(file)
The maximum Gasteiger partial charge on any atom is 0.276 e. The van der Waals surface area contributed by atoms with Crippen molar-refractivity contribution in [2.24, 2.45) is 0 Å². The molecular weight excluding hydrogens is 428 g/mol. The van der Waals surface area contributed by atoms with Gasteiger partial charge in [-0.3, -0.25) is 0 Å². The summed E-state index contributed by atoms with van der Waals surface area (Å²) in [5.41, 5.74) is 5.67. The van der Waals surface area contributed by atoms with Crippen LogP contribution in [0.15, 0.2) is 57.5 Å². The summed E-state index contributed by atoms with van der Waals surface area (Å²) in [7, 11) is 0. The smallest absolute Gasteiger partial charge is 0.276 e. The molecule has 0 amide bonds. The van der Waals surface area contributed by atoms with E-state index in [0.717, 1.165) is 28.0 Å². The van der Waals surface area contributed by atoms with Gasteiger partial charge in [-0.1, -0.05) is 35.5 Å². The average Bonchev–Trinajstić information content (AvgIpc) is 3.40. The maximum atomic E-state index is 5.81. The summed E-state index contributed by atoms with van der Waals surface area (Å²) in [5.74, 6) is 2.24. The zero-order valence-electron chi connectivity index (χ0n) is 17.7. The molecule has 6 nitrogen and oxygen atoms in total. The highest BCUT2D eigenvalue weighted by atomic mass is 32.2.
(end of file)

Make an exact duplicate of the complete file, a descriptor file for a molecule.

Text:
The maximum Gasteiger partial charge on any atom is 0.276 e. The van der Waals surface area contributed by atoms with Crippen molar-refractivity contribution in [2.24, 2.45) is 0 Å². The molecular weight excluding hydrogens is 428 g/mol. The van der Waals surface area contributed by atoms with Gasteiger partial charge in [-0.3, -0.25) is 0 Å². The summed E-state index contributed by atoms with van der Waals surface area (Å²) in [5.41, 5.74) is 5.67. The van der Waals surface area contributed by atoms with Crippen LogP contribution in [0.15, 0.2) is 57.5 Å². The summed E-state index contributed by atoms with van der Waals surface area (Å²) in [7, 11) is 0. The smallest absolute Gasteiger partial charge is 0.276 e. The molecule has 0 amide bonds. The van der Waals surface area contributed by atoms with E-state index in [0.717, 1.165) is 28.0 Å². The van der Waals surface area contributed by atoms with Gasteiger partial charge in [-0.1, -0.05) is 35.5 Å². The average Bonchev–Trinajstić information content (AvgIpc) is 3.40. The maximum atomic E-state index is 5.81. The summed E-state index contributed by atoms with van der Waals surface area (Å²) in [5.74, 6) is 2.24. The zero-order valence-electron chi connectivity index (χ0n) is 17.7. The molecule has 6 nitrogen and oxygen atoms in total. The highest BCUT2D eigenvalue weighted by atomic mass is 32.2.